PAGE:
My book focuses on making problematic what Johnson believes is unproblematic. It consists in recognizing the specific nature of price. I sincerely doubt that abstract mathematics can “identify the essential nature of markets”, as Johnson claims. The reality and the technology that the quants are immersed in are better candidates, I think. I will let the sociologists, the philosophers and the artists out there decide to which they prefer to turn their attention.

Radical changes of context and the failure of the notion of state

Johnson’s whole misreading of my book is explained by his failure to grasp the incompatibility of contexts and the meta-probabilistic level it calls for. When I claim that the becoming-price of the derivative value, or that the emergence of the derivative price as a new state of the world, are unmeasurable events relative to the σ-algebra of BSM, and therefore call for a radical change of context, Johnson replies they don’t. To him ‘unmeasurable’ can only suggest the unproblematic sample, not the extraordinary event, something below the algebra of events, not something transcending it.

Yet, as soon as non-commutative contexts are considered, calling for the richer structure of ortho-algebras, an event may no longer be divisible by another. Tanaka (2013) calls them incommensurable events, in a different sense of the word ‘measure’, obviously, than the one relative to the inclusion of the probabilistic sample in the probabilistic event. “The dogmatic thesis of the divisibility of all events” is a presupposition, according to Tanaka, which may not be “faithful to the concrete situation of experimental contexts”. He insists that “where irreducible contingency appears in the context of observation”, indivisible events may exist.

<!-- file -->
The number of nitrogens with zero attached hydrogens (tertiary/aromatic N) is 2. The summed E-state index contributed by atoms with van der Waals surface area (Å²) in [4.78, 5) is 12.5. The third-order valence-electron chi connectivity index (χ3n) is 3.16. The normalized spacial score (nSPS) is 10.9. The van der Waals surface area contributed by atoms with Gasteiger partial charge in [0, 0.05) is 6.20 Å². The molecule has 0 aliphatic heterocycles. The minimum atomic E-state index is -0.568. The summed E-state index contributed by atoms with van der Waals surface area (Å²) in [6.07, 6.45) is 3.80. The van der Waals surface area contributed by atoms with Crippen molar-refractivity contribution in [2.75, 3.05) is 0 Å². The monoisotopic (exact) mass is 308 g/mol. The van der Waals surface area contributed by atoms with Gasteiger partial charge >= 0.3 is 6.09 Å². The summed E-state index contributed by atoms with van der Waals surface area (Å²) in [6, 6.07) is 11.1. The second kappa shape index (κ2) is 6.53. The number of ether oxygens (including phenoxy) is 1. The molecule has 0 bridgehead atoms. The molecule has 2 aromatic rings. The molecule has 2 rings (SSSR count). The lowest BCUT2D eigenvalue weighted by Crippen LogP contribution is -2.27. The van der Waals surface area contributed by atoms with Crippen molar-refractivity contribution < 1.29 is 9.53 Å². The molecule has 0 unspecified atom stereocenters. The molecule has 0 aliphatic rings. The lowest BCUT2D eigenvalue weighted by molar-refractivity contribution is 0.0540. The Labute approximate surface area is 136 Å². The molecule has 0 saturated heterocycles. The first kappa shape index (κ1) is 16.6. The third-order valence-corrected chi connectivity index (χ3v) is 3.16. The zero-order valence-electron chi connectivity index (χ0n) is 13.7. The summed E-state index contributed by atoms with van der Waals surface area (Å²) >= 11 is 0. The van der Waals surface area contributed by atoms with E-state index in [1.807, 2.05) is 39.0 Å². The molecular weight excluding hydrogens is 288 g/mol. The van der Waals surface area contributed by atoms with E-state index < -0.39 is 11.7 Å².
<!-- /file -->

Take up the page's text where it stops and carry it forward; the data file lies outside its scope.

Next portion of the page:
It is part of the essential (and as a matter of fact, extraordinary) nature of price, not only that it should be random, but that any statistics concerning it should be writable as a contingent claim, therefore tradable. The realized volatility of price can be written as a volatility swap; the jump in the price can be written as a gap option. These contingent claims trade and admit of prices in turn, and for this reason the pricing model has to account for stochastic volatility and for jumps. Crucially, this is all happening on the same plane and in the same instant, otherwise known as the market, and not happening in a sequence. There is not one context, not one stochastic structure, in which the market could ever be framed. Ultimately, this metamorphic matter is itself incompatible with the notion of state of the world. This is the full meaning of my statement: “Another formulation of the recalibration problem is the fundamental principle according to which states of the world in the market are prices, all the prices and nothing but the prices (i.e. they are not abstract states of the world)” (Ayache, 2015: 363).